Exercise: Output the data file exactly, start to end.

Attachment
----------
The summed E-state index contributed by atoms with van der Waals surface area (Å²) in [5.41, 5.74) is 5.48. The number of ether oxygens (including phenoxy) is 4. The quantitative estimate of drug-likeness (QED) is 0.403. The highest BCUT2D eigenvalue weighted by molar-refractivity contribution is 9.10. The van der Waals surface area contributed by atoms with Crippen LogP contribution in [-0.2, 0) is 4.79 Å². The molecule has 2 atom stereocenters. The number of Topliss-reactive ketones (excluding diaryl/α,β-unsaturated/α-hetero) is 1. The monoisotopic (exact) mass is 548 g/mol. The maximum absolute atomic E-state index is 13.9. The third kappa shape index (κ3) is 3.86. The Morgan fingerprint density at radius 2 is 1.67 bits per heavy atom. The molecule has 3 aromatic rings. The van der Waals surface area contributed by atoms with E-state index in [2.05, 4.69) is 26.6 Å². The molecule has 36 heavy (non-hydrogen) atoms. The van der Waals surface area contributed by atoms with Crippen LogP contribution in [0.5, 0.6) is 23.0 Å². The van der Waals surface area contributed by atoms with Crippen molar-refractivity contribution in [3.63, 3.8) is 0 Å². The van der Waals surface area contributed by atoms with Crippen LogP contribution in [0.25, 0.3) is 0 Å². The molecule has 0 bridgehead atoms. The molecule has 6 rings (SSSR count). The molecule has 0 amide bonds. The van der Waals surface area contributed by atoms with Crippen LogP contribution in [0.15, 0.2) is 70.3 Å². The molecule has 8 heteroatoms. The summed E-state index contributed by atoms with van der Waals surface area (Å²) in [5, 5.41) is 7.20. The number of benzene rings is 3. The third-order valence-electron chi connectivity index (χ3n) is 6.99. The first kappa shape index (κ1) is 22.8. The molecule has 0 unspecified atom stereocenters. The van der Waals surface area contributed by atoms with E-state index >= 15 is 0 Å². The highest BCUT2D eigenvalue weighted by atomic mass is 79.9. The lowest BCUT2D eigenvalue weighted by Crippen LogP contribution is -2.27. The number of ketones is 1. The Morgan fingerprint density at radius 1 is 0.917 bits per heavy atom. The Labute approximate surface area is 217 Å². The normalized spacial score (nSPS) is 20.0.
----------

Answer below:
The summed E-state index contributed by atoms with van der Waals surface area (Å²) in [5.41, 5.74) is 5.48. The number of ether oxygens (including phenoxy) is 4. The quantitative estimate of drug-likeness (QED) is 0.403. The highest BCUT2D eigenvalue weighted by molar-refractivity contribution is 9.10. The van der Waals surface area contributed by atoms with Crippen LogP contribution in [-0.2, 0) is 4.79 Å². The molecule has 2 atom stereocenters. The number of Topliss-reactive ketones (excluding diaryl/α,β-unsaturated/α-hetero) is 1. The monoisotopic (exact) mass is 548 g/mol. The maximum absolute atomic E-state index is 13.9. The third kappa shape index (κ3) is 3.86. The Morgan fingerprint density at radius 2 is 1.67 bits per heavy atom. The molecule has 3 aromatic rings. The van der Waals surface area contributed by atoms with E-state index in [2.05, 4.69) is 26.6 Å². The molecule has 36 heavy (non-hydrogen) atoms. The van der Waals surface area contributed by atoms with Crippen LogP contribution in [0.5, 0.6) is 23.0 Å². The van der Waals surface area contributed by atoms with Crippen molar-refractivity contribution in [3.63, 3.8) is 0 Å². The van der Waals surface area contributed by atoms with Crippen LogP contribution in [0.25, 0.3) is 0 Å². The molecule has 0 bridgehead atoms. The molecule has 6 rings (SSSR count). The molecule has 0 amide bonds. The van der Waals surface area contributed by atoms with Crippen LogP contribution in [0.15, 0.2) is 70.3 Å². The molecule has 8 heteroatoms. The summed E-state index contributed by atoms with van der Waals surface area (Å²) in [5, 5.41) is 7.20. The number of benzene rings is 3. The third-order valence-electron chi connectivity index (χ3n) is 6.99. The first kappa shape index (κ1) is 22.8. The molecule has 0 unspecified atom stereocenters. The van der Waals surface area contributed by atoms with E-state index >= 15 is 0 Å². The highest BCUT2D eigenvalue weighted by atomic mass is 79.9. The lowest BCUT2D eigenvalue weighted by Crippen LogP contribution is -2.27. The number of ketones is 1. The Morgan fingerprint density at radius 1 is 0.917 bits per heavy atom. The Labute approximate surface area is 217 Å². The normalized spacial score (nSPS) is 20.0.